The balance between protein synthesis and breakdown in muscle is influenced by energy balance and exercise. A negative energy balance favors the loss of both fat body mass and lean body mass. Resistance training favors a net increase of lean body mass provided that the individual is at energy balance, so that diet is supporting the exercise she/he is performing. In fact, it has been pointed out that nutritional interventions in athletes may have their biggest impact on performance by supporting consistent intensive training and thus promoting the physiological and biochemical adaptations that will, in turn, lead to muscle hypertrophy and improved performance.75
There is some evidence that a high protein intake may favor a preferential loss of fat versus lean body mass during weight loss, by favoring muscle protein deposition, among other mechanisms (see Section 4.5.2). Likewise, there is some evidence that protein intake shortly after resistance training may facilitate exercise-induced muscle hypertrophy,76 although, overall, there is little evidence to support the premise that extra protein intake is essential for maximal performance in the athletes.77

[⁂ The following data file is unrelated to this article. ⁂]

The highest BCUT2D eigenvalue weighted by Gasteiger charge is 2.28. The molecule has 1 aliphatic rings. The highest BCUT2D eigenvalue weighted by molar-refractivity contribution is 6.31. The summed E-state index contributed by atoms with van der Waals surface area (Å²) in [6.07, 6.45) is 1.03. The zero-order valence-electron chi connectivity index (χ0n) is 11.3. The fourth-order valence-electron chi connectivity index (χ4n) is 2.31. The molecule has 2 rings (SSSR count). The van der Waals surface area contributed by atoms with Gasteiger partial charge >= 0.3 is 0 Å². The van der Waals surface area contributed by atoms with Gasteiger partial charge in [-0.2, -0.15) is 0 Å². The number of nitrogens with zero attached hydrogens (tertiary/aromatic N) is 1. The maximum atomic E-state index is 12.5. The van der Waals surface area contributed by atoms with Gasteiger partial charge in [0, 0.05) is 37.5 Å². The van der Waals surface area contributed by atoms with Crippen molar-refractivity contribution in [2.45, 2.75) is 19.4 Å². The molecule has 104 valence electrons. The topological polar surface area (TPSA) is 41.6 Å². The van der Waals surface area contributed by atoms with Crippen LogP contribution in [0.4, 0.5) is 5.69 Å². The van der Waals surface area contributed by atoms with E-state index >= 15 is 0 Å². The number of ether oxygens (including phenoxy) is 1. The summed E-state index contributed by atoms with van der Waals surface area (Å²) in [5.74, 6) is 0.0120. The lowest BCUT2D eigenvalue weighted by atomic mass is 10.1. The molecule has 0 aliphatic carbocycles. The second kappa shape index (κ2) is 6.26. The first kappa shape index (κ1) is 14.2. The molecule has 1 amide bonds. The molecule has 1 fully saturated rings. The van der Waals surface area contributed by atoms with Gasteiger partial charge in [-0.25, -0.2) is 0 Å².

The amino acid leucine has specifically been implicated in the promotion of net muscle protein anabolism, through effects on protein synthesis and/or protein breakdown (see references 78 and 79). In rats, it is well established that leucine promotes protein synthesis in muscle, mainly via activation of mTOR (mammalian target of rapamycin) kinases, which leads to the activation and increased expression of key translational factors and other proteins involved in protein synthesis (reviewed in reference 80). In humans, it appears that the main effect of leucine is on muscle protein breakdown, reducing breakdown without increasing muscle protein synthesis (reviewed in reference 79). The mechanism behind leucine-induced reduction of protein breakdown is not known, but it is noteworthy that synthetic leucine aldehyde peptides - such as N-acetyl-leucyl-leucyl-norleucinal (LLN) and CBZ-leucyl-leucyl-leucinal (MG132) - are commonly used inhibitors of an important component of the cell machinery for protein breakdown, the proteosome.
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